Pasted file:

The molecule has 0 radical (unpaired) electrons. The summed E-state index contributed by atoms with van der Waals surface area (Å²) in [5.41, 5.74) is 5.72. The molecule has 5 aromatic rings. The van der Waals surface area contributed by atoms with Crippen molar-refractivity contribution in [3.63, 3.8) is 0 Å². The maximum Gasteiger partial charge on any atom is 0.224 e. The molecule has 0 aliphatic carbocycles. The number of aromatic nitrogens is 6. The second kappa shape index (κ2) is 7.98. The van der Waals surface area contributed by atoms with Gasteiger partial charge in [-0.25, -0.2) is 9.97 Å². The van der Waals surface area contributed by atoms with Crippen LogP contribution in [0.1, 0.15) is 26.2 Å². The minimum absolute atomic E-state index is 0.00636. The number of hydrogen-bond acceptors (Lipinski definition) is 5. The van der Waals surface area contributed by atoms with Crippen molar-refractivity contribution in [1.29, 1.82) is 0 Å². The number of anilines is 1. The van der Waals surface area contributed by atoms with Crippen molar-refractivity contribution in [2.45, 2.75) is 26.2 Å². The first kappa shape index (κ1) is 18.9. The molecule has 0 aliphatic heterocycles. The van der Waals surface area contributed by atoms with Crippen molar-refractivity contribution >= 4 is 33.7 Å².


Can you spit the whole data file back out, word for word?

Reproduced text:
The molecule has 0 radical (unpaired) electrons. The summed E-state index contributed by atoms with van der Waals surface area (Å²) in [5.41, 5.74) is 5.72. The molecule has 5 aromatic rings. The van der Waals surface area contributed by atoms with Crippen molar-refractivity contribution in [3.63, 3.8) is 0 Å². The maximum Gasteiger partial charge on any atom is 0.224 e. The molecule has 0 aliphatic carbocycles. The number of aromatic nitrogens is 6. The second kappa shape index (κ2) is 7.98. The van der Waals surface area contributed by atoms with Gasteiger partial charge in [-0.25, -0.2) is 9.97 Å². The van der Waals surface area contributed by atoms with Crippen LogP contribution in [0.1, 0.15) is 26.2 Å². The minimum absolute atomic E-state index is 0.00636. The number of hydrogen-bond acceptors (Lipinski definition) is 5. The van der Waals surface area contributed by atoms with Crippen molar-refractivity contribution in [1.29, 1.82) is 0 Å². The number of anilines is 1. The van der Waals surface area contributed by atoms with Crippen molar-refractivity contribution in [2.45, 2.75) is 26.2 Å². The first kappa shape index (κ1) is 18.9. The molecule has 0 aliphatic heterocycles. The van der Waals surface area contributed by atoms with Crippen molar-refractivity contribution >= 4 is 33.7 Å².